Consequently, during Academic Year (AY) 2017-2018, the faculty of a department of nursing agreed to a new governance structure that involved development of by-laws for the department. Three faculty members then agreed to serve on a committee to revise our department by-laws. The By-Laws Committee members first considered our previous traditional use of Robert’s Rules of Order for department meetings and recognized those rules as a patriarchal power-over/power as control structure. As we questioned assumptions and traditions, we determined that Robert’s Rules no longer served us and did not support our desire for a more progressive, egalitarian structure of group process and shared governance. We therefore suggested using the Peace and Power process .

The purpose of the Peace and Power process is to guide group process “in cooperative and peaceful ways, and in ways that challenge the status quo and lead to social and political change in the direction of equality and justice for all . . . . the process . . . also [is] . . . .a means of creating healthy group interactions and promoting health by reducing stress and distress created by hostile conflict” (Chinn & Falk-Rafael, 2015, p. 62). The theory of Peace and Power “provides a framework for individuals and groups to shape their actions and interactions to promote health and well being for the group and for each individual, using processes based on values of cooperation and inclusion of all points of view in making decisions and in addressing conflicts. Based on the processes . . . individuals and groups can make thoughtful choices about the ways they work together to promote healthy, growthful interactions and avoid harmful, damaging interactions” (Chinn, 2018).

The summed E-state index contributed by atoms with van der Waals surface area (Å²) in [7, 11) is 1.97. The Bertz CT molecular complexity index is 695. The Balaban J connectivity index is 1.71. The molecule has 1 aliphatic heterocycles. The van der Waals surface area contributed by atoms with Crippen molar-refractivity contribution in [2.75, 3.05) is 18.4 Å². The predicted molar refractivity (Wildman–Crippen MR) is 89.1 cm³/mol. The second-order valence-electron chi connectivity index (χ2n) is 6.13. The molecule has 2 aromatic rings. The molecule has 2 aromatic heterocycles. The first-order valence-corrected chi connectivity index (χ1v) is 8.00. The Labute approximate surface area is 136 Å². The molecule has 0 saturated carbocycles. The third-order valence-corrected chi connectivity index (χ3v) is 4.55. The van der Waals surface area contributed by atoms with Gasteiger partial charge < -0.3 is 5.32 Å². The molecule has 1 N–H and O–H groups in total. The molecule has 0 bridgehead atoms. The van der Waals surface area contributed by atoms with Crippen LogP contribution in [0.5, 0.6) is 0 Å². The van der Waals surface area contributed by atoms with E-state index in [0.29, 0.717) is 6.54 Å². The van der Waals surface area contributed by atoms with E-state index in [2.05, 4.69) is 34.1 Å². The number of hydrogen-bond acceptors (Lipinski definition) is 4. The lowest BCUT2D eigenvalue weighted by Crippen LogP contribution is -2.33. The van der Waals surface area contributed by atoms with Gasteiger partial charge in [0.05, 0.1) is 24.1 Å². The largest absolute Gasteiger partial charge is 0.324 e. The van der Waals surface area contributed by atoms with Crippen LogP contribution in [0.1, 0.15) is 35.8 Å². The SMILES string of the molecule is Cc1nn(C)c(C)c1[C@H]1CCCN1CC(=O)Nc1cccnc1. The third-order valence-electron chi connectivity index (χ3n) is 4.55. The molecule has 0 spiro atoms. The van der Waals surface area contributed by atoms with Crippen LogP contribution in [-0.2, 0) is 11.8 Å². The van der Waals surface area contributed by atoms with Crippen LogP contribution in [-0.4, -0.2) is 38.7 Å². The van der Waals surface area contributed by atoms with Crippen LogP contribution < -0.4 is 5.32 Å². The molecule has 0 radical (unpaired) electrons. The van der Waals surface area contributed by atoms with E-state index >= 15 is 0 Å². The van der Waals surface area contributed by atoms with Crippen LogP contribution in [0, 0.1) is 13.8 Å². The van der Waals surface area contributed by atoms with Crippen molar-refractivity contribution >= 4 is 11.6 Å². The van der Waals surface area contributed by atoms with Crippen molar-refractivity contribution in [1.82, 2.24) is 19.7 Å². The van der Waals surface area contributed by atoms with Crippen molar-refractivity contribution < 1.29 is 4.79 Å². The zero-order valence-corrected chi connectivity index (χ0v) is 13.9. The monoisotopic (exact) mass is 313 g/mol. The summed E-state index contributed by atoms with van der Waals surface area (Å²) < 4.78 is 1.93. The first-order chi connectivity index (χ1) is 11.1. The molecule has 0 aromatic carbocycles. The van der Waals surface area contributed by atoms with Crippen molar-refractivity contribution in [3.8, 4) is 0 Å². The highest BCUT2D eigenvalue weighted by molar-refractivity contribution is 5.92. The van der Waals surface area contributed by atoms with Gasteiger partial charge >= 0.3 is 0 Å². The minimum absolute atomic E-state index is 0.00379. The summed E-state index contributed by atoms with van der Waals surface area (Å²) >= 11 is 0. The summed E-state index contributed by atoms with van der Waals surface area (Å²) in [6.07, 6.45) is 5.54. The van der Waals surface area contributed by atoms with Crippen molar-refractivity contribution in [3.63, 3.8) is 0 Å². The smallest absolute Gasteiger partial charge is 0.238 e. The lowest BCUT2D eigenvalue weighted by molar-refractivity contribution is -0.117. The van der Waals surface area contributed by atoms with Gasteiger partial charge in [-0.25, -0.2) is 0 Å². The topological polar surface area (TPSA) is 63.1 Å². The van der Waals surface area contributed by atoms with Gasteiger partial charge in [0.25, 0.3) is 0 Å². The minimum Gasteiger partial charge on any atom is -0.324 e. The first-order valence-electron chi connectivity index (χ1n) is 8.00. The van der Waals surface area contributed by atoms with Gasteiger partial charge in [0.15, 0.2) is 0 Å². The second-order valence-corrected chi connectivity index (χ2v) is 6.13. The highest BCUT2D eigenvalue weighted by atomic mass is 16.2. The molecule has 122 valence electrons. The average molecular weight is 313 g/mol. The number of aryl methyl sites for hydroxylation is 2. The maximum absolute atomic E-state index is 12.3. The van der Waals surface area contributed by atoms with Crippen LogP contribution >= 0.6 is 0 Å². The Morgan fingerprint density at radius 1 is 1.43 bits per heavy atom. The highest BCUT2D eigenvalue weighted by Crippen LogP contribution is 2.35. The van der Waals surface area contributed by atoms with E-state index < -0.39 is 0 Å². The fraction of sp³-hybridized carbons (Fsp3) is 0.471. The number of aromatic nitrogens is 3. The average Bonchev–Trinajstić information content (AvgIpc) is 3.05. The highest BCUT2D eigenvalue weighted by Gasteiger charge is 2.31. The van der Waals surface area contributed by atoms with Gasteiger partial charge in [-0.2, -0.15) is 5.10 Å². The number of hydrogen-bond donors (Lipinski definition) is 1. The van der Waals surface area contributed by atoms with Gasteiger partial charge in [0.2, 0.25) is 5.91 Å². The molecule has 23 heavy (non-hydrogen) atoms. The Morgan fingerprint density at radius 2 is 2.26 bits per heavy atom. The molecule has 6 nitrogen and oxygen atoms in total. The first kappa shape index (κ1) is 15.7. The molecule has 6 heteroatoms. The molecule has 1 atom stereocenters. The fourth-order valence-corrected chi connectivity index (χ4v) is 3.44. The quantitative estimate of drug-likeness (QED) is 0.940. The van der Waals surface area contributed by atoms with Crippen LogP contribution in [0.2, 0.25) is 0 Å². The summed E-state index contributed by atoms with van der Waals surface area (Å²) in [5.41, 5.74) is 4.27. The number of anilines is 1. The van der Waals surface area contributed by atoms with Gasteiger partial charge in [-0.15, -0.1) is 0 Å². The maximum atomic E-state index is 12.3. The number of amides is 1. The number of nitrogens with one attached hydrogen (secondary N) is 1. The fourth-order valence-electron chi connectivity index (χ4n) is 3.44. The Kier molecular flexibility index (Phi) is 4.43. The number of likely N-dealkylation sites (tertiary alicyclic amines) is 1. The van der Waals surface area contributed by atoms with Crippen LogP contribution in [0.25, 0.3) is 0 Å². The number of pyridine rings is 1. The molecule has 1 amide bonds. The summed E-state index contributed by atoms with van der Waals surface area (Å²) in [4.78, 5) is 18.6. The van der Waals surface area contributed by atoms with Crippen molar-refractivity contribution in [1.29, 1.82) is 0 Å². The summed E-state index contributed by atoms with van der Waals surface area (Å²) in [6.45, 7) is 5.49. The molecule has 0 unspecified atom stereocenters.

Perhaps most important is that the Peace and Power process is a way to operationalize power-as-freedom, that is, freedom to knowingly participate in change (Barrett, 2010) instead of power-over/power as control. Thus, the emphasis is on the solidarity of our department learners (aka faculty, staff, and students) rather than power held over the group by any one individual or authoritative body.